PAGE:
3. Modifying a Setting
You can programmatically change the Windows Firewall
settings. The Remote Administration example shows how to enable and
disable the Remote Administration feature of the Windows Firewall, but
the same principles hold true for any setting you want to change.
The example begins with a Windows Forms application. Add a button to change the setting (btnChange).
The caption on this button actually changes to show the state of the
feature — Enable when the Remote Administration feature is turned off
and Disable when the Remote Administration feature is turned on.
Example 4. Defining the Remote Administration example global variables
// Create the firewall type.
Type FWManagerType = Type.GetTypeFromProgID("HNetCfg.FwMgr");
// Define a firewall manager object.
// Define a Remote Administration object.
const Int32 NET_FW_SCOPE_ALL = 0;
const Int32 NET_FW_SCOPE_LOCAL_SUBNET = 1;
// Create the firewall manager.
FWManager = Activator.CreateInstance(FWManagerType);
// Get the Remote Administration settings.
RASettings = FWManager.LocalPolicy.CurrentProfile.RemoteAdminSettings;
// Check the Remote Administration status.
private void CheckStatus()
// Set the btnChange caption as needed.
btnChange.Text = "&Disable";
btnChange.Text = "&Enable";
The global variables will require initialization as shown in the frmMain()
constructor. In addition, you need to check the status of the Remote
Administration feature to ensure the button has the correct caption on
As previously mentioned, this example uses a toggle for btnChange. The CheckStatus() method detects the current Remote Administration feature state and sets btnChange accordingly.
Changing the setting is relatively easy, but you need to follow a few rules when doing it. Listing 5 shows the code used to change the Remote Administration setting.
Example 5. Modifying the Remote Administration setting
private void btnChange_Click(object sender, EventArgs e)
// Set the Remote Administration settings as needed.
// Turn Remote Administration off.
RASettings.Enabled = false;
// Set the Remote Administration to a specific address.
RASettings.RemoteAddresses = "184.108.40.206/255.255.255.240";
// Set the Remote Administration to a scope that includes
// all addresses within the scope.
//RASettings.Scope = NET_FW_SCOPE_ALL;
// Turn Remote Administration on.
RASettings.Enabled = true;
// Check the status.
The code begins by verifying the current Remote
Administration setting. This is an important check because someone
could have modified the setting externally. When you need to turn
Remote Administration off, it's only necessary to set the Enabled property to false.
You can take several approaches when turning Remote
Administration on. The default technique for the example is to supply a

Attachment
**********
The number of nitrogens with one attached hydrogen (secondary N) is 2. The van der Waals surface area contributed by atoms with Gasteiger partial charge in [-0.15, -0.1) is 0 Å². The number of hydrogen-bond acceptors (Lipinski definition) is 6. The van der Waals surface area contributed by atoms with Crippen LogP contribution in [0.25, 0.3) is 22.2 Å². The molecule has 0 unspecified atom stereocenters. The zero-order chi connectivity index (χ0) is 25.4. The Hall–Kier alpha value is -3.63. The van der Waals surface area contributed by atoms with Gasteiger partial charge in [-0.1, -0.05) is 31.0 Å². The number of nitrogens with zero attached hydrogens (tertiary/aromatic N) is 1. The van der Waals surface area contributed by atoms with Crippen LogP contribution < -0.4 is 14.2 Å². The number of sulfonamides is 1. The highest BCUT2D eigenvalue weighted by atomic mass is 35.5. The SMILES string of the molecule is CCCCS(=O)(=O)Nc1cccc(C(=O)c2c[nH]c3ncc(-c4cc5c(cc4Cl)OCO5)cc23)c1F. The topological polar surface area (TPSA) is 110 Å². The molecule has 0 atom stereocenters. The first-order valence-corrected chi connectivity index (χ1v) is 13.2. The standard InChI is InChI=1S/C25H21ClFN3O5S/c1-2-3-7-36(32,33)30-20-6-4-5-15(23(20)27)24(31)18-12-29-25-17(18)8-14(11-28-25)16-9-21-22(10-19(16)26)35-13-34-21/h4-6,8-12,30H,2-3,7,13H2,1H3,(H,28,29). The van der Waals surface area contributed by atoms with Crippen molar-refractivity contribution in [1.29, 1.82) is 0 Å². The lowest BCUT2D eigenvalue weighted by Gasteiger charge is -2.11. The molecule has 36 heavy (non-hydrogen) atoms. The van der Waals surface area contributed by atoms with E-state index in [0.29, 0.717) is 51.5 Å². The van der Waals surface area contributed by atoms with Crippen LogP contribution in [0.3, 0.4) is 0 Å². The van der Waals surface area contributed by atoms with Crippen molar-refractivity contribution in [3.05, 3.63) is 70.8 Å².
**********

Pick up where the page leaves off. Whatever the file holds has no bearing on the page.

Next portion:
specific address for the RemoteAddresses. In this case, the example uses an IPv4 address of 220.127.116.11 and a mask of 255.255.255.240. (If you want to allow multiple IP addresses, then separate them using commas.) Windows Firewall will automatically set the Scope property to a custom scope in this case. It's also possible to specify a Scope property value such as NET_FW_SCOPE_ALL. In this case, Windows Firewall automatically sets the RemoteAddresses property value to *. In either case, the code must set the Enabled property to true to turn the Remote Administration feature on. The code ends by changing the btnChange caption to match the current Remote Administration state.
At this point, you're probably wondering precisely
how this change affects the Windows Firewall settings you can see in
the Control Panel. Open the Windows Firewall applet in the Control
Panel and click the Advanced Settings link. You'll see a Windows
Firewall with Advanced Security window. Select the Windows Firewall with Advanced Security\Monitoring\Firewall folder, and you'll see three new entries for Remote Administration as shown in Figure 3.
Figure 3. The application adds three Remote Administration entries.
The single change made by the application produces
all three entries. If you double-click one of these entries, such as
Remote Administration (NP-In), you'll see that the entry does in fact
use the IPv4 address specified by the application, as shown in Figure 4.
Figure 4. Each entry uses the settings you provided in the application.
Unfortunately, you don't have individual
control over each of the entries. For example, you can't choose to
include just Named Pipes (NP) as a potential avenue for making Windows
Firewall changes from a remote location — you must accept both NP and
Remote Procedure Call (RPC)/Transmission Control Protocol (TCP) as
conduits. In addition, you can't set the protocols individually; a
single change modifies all three protocol entries. Despite these
limitations, you still have programmatic control over the entry
configuration. If you want better control over the entries, then you
must use the entries in the Windows Firewall with Advanced Security\Inbound Rules folder to make the change.